Tusker in Periyar Tiger Reserve killed 12 cow elephants in two ‘musth' seasons

With the annual ‘musth' season of elephants nearing, forest officials of Periyar Tiger Reserve are planning to closely observe the rogue tusker, which had earlier killed 12 female elephants in the wild.

The nine-foot-tall tusker had killed nine cow elephants in 2009 and three, last year. The animal, whose age is estimated between 25 and 30 years, has 1.5-ft-long tusks, which are very thick at base and sharp at tips. The ‘musth' season of the elephants begins in April and end by May.

According to Sanjayankumar, Deputy Director of the Reserve, the animal was spotted near Thekkady Lake nearly a month ago. No incidents of elephant deaths or injuries from attack have come to the notice of officials so far. Yet, the animal would be observed closely for aggressive behaviour, he said.

‘Alpha Male'

Experts who studied the incidents had indicated that the animal, which was nicknamed Alpha Male, was the villain. They had also suggested that the tusker should be tracked regularly and if needed, telemetric techniques should be employed. There were also suggestions for “appropriate corrective measure of trimming of tusks” of the rogue animal.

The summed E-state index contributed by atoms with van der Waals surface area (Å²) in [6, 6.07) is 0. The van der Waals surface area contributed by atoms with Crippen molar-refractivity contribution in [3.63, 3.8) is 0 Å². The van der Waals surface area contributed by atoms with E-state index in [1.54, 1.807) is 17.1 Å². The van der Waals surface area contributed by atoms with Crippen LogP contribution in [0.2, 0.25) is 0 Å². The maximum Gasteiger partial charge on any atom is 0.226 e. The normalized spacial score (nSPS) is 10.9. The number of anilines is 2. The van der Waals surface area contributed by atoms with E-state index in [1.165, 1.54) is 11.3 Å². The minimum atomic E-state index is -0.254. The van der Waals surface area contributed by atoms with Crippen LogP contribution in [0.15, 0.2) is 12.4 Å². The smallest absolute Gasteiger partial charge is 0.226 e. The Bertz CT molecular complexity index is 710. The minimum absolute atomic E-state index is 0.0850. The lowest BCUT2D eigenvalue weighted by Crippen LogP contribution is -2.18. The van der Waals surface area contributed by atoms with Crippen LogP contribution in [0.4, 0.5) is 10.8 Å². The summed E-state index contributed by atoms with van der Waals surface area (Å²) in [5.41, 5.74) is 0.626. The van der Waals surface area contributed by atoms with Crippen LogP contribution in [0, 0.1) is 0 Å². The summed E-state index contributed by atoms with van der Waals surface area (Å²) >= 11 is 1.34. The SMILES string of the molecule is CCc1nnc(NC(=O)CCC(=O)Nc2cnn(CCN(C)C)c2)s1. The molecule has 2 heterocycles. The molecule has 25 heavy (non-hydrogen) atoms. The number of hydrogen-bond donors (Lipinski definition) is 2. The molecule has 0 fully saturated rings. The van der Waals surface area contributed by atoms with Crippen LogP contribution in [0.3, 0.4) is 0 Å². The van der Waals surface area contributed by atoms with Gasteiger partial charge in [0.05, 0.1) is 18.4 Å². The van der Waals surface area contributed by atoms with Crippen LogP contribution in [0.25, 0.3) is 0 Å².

P.S. Easa, an elephant expert, said the tusker turned violent due to behavioural aberration. “Even in musth, some captive bull elephants behave normally. Some become very aggressive. This case should be considered as the behavioural problem of the individual elephant,” said Dr. Easa who was part of an expert team which looked into the issue.

Limited scope

According to him, it was better to leave the matter to Nature. “We are not left with many options to control the situation. It will not be easy to dart the animal and radio collar it, considering the undulating terrain of the reserve,” he said.

A report in relation to the incidents said bulls in musth have often been known to attack cow elephants, regardless of whether the latter are in heat. Incidents of fighting between bulls and attack on cows are not uncommon. However, deaths of cow elephants due to attack in such a short span of time is rare. Thus the behaviour of the tusker, involved in the attack in this case, is unusual, the report concluded.